• Photo Showcase: Lake Wanahoo opens
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Two lakes, one old, one new, opened Saturday to fishermen and boaters.
The old one, Zorinsky Lake in Omaha, holds water once again since the discovery of zebra mussels in 2010 led to its draining. The lake, now zebra mussel-free, reopened with a ribbon-cutting and festival put on by the City of Omaha, Army Corps of Engineers, Nebraska Game and Parks Commission and other agencies.
The new one, Lake Wanahoo, attracted anglers and recreationists who lined up in vehicles before 8 a.m. to inaugurate the 662-acre reservior on the north edge of Wahoo, Neb. Many towed fishing boats, defying overnight rain and chilly morning temperatures to try out Nebraska's newest state recreation area.
The lure of a big, new fishing hole in eastern Nebraska has been the buzz of the local outdoor recreation community for months. Lake Wanahoo, roughly 30 minutes from both Omaha and Lincoln, is two miles long and is the largest new body of water in eastern Nebraska in years.
Jason Jurgensen of Omaha arrived after lunch to fish with his two sons, Ben, nearly 3, and Zachary, six months. Jurgensen said he was eager to see the new lake.
“It's really nice,'' he said, after preparing a pole for Ben to hold. They fished from a fishing pier on the west side.
“Oh, dude, you've got to keep the pole down,'' he told Ben. “You've got to keep the line in the water.''
At Zorinsky Lake, kids could bounce on inflatable castles, climb rock walls, play golf and shoot arrows. And although no boats had entered the lake as of early afternoon, lovers of Zorinsky Lake reveled in the fact that their recreation area once again was a full-service lake.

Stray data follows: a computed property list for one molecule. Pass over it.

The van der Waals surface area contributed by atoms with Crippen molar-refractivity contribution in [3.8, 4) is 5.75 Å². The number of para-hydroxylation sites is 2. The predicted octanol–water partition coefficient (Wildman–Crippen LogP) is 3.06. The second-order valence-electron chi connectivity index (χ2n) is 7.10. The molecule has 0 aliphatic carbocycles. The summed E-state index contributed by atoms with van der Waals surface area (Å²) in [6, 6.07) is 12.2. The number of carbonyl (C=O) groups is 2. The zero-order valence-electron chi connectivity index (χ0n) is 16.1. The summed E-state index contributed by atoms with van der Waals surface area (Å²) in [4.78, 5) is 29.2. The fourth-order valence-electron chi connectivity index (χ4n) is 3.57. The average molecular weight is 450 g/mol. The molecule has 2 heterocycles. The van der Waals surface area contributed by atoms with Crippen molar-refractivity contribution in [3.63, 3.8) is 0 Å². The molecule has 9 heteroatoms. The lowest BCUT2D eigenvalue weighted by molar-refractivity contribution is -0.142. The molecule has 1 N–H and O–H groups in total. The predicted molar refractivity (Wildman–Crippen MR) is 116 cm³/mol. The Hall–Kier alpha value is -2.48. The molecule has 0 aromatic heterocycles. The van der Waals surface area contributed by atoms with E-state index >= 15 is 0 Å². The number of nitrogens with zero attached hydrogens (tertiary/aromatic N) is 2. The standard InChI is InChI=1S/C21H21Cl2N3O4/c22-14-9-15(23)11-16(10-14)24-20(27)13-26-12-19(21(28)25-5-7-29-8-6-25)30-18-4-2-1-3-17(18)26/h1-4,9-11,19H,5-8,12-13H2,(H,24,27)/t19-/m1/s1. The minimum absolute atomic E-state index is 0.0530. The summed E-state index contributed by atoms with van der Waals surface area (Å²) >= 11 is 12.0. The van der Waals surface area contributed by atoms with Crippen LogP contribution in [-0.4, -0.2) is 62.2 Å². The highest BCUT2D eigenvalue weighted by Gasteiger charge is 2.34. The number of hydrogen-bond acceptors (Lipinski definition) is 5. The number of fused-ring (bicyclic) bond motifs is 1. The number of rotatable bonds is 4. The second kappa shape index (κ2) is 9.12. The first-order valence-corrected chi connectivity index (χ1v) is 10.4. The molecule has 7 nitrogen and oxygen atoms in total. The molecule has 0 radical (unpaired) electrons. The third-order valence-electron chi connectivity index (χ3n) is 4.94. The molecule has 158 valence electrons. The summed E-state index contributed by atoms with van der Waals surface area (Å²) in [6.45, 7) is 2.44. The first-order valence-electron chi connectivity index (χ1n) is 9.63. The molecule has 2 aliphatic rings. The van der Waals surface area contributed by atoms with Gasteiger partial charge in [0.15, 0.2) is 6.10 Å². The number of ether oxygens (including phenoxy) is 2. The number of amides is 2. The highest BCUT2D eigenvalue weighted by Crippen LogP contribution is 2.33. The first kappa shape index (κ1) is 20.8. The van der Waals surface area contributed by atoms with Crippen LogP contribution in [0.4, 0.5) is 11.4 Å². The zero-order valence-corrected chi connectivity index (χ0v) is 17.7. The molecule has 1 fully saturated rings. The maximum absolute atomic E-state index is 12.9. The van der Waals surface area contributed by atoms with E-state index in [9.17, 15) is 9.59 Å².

Addison Krebs was there. “It feels nice that it's reopening, finally,” the 15-year-old boy said. “We walk around it all the time, and me and my dad fish here a lot.”
He's the kid who first found a zebra mussel, stuck to a beer can, at the lake while collecting cans with his Boy Scout troop. Now an Eagle Scout — his project involved a trash pickup outing at the lake and an educational session about zebra mussels — Addison wants to wet a fishing line again in his beloved lake.
“It was sad to see it get drained,” he said Saturday while attending the festival, “but I'm glad that it's reopening.”
Col. Bob Ruch of the Army Corps of Engineers told an audience of about 50 that draining the 255-acre lake accomplished the objective. “There's no zebra mussels left in the lake,” Ruch said to cheers.
Karie Decker, who heads the state's invasive species program, said a cadre of certified inspectors will deploy to Nebraska lakes on a rotating basis this year to examine boats for the presence of zebra mussels. The shelled creatures look vaguely like a pistachio. They can multiply rapidly, drive off fish populations and attach grotesquely in huge numbers to water pipes, buoys, boat motors and any other hard surface to which they can cling.
To the west, the new 1,777-acre Lake Wanahoo State Recreation Area features picnic shelters and a four-mile walking and biking trail of limestone. The recreation area also contains mowed walking trails through prairie grass, camping pads for tents and recreational vehicles, fishing piers and a boat ramp built to handle three vessels simultaneously.
The reservoir is stocked with largemouth bass, bluegill, blue catfish, crappie, northern pike and walleye.
About 60 boats were on the water by midday, according to Nebraska Game and Parks Commission officials. They expected to count 1,000 anglers before the day ended.
Roger Kuhn, game and parks director, said he had seen people with full buckets of crappie. Anglers reported catching and releasing nice-sized bass, but under the 21-inch limit. One angler caught and released a couple dozen northern pike; all northern pike must be returned to the lake.
“You don't have to watch boats on the water too long before you see the fishermen bringing in a catch,'' Kuhn said.
Bob Fulton of Omaha brought a bicycle to try the lake's four miles of crushed limestone trails.
“I don't know where I'm going,'' Fulton said. “I'll just go where it leads me.''
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